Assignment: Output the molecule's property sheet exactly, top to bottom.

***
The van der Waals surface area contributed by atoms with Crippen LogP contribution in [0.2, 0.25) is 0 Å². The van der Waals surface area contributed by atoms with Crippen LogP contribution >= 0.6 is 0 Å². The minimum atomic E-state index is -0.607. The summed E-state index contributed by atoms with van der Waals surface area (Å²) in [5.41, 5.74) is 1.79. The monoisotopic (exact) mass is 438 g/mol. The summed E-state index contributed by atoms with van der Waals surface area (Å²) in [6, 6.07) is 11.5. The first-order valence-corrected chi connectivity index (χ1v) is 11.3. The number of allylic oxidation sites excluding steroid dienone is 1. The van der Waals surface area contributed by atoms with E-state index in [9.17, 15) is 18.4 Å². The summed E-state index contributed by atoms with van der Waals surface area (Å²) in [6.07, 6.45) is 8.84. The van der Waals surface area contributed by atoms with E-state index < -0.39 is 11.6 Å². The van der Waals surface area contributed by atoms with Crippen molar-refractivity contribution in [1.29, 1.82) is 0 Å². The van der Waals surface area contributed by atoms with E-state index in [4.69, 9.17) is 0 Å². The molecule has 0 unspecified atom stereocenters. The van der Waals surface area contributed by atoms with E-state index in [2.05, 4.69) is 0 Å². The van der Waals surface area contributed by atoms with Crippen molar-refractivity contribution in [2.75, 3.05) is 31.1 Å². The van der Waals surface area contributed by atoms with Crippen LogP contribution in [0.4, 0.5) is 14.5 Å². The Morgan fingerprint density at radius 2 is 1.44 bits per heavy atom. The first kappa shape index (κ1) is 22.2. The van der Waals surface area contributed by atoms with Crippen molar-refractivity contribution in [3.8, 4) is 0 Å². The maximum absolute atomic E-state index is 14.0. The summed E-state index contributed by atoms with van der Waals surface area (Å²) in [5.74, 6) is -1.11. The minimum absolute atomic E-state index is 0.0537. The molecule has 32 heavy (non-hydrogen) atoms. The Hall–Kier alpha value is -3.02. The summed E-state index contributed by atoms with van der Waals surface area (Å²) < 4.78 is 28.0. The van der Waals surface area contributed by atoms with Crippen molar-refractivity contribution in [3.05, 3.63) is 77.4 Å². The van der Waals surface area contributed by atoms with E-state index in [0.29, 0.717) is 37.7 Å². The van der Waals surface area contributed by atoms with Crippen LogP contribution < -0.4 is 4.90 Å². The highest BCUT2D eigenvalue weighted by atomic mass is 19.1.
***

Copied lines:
The van der Waals surface area contributed by atoms with Crippen LogP contribution in [0.2, 0.25) is 0 Å². The van der Waals surface area contributed by atoms with Crippen LogP contribution >= 0.6 is 0 Å². The minimum atomic E-state index is -0.607. The summed E-state index contributed by atoms with van der Waals surface area (Å²) in [5.41, 5.74) is 1.79. The monoisotopic (exact) mass is 438 g/mol. The summed E-state index contributed by atoms with van der Waals surface area (Å²) in [6, 6.07) is 11.5. The first-order valence-corrected chi connectivity index (χ1v) is 11.3. The number of allylic oxidation sites excluding steroid dienone is 1. The van der Waals surface area contributed by atoms with E-state index in [9.17, 15) is 18.4 Å². The summed E-state index contributed by atoms with van der Waals surface area (Å²) in [6.07, 6.45) is 8.84. The van der Waals surface area contributed by atoms with E-state index < -0.39 is 11.6 Å². The van der Waals surface area contributed by atoms with Crippen molar-refractivity contribution in [1.29, 1.82) is 0 Å². The van der Waals surface area contributed by atoms with E-state index in [4.69, 9.17) is 0 Å². The molecule has 0 unspecified atom stereocenters. The van der Waals surface area contributed by atoms with E-state index in [2.05, 4.69) is 0 Å². The van der Waals surface area contributed by atoms with Crippen molar-refractivity contribution in [2.75, 3.05) is 31.1 Å². The van der Waals surface area contributed by atoms with Crippen LogP contribution in [0.4, 0.5) is 14.5 Å². The Morgan fingerprint density at radius 2 is 1.44 bits per heavy atom. The first kappa shape index (κ1) is 22.2. The van der Waals surface area contributed by atoms with Crippen molar-refractivity contribution in [3.8, 4) is 0 Å². The maximum absolute atomic E-state index is 14.0. The summed E-state index contributed by atoms with van der Waals surface area (Å²) in [5.74, 6) is -1.11. The minimum absolute atomic E-state index is 0.0537. The molecule has 32 heavy (non-hydrogen) atoms. The Hall–Kier alpha value is -3.02. The summed E-state index contributed by atoms with van der Waals surface area (Å²) < 4.78 is 28.0. The van der Waals surface area contributed by atoms with Crippen molar-refractivity contribution in [3.05, 3.63) is 77.4 Å². The van der Waals surface area contributed by atoms with E-state index in [0.29, 0.717) is 37.7 Å². The van der Waals surface area contributed by atoms with Crippen LogP contribution < -0.4 is 4.90 Å². The highest BCUT2D eigenvalue weighted by atomic mass is 19.1.